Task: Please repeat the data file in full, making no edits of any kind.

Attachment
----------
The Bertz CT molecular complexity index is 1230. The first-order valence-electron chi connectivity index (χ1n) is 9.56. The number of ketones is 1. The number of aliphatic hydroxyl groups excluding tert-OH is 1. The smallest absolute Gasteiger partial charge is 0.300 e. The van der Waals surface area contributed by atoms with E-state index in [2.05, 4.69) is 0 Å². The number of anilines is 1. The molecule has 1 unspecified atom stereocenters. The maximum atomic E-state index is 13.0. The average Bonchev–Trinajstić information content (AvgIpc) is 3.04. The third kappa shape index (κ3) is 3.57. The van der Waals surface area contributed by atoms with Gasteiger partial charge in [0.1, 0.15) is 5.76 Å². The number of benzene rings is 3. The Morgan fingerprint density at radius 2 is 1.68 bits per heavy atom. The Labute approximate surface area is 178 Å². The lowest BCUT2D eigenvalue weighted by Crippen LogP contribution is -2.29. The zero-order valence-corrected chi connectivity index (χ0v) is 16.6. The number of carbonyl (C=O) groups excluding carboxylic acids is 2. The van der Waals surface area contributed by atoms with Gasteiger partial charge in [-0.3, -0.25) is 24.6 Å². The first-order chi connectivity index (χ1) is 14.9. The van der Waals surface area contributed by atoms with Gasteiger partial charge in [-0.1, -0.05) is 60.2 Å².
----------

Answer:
The Bertz CT molecular complexity index is 1230. The first-order valence-electron chi connectivity index (χ1n) is 9.56. The number of ketones is 1. The number of aliphatic hydroxyl groups excluding tert-OH is 1. The smallest absolute Gasteiger partial charge is 0.300 e. The van der Waals surface area contributed by atoms with E-state index in [2.05, 4.69) is 0 Å². The number of anilines is 1. The molecule has 1 unspecified atom stereocenters. The maximum atomic E-state index is 13.0. The average Bonchev–Trinajstić information content (AvgIpc) is 3.04. The third kappa shape index (κ3) is 3.57. The van der Waals surface area contributed by atoms with Gasteiger partial charge in [0.1, 0.15) is 5.76 Å². The number of benzene rings is 3. The Morgan fingerprint density at radius 2 is 1.68 bits per heavy atom. The Labute approximate surface area is 178 Å². The lowest BCUT2D eigenvalue weighted by Crippen LogP contribution is -2.29. The zero-order valence-corrected chi connectivity index (χ0v) is 16.6. The number of carbonyl (C=O) groups excluding carboxylic acids is 2. The van der Waals surface area contributed by atoms with Gasteiger partial charge in [-0.3, -0.25) is 24.6 Å². The first-order chi connectivity index (χ1) is 14.9. The van der Waals surface area contributed by atoms with Gasteiger partial charge in [-0.1, -0.05) is 60.2 Å².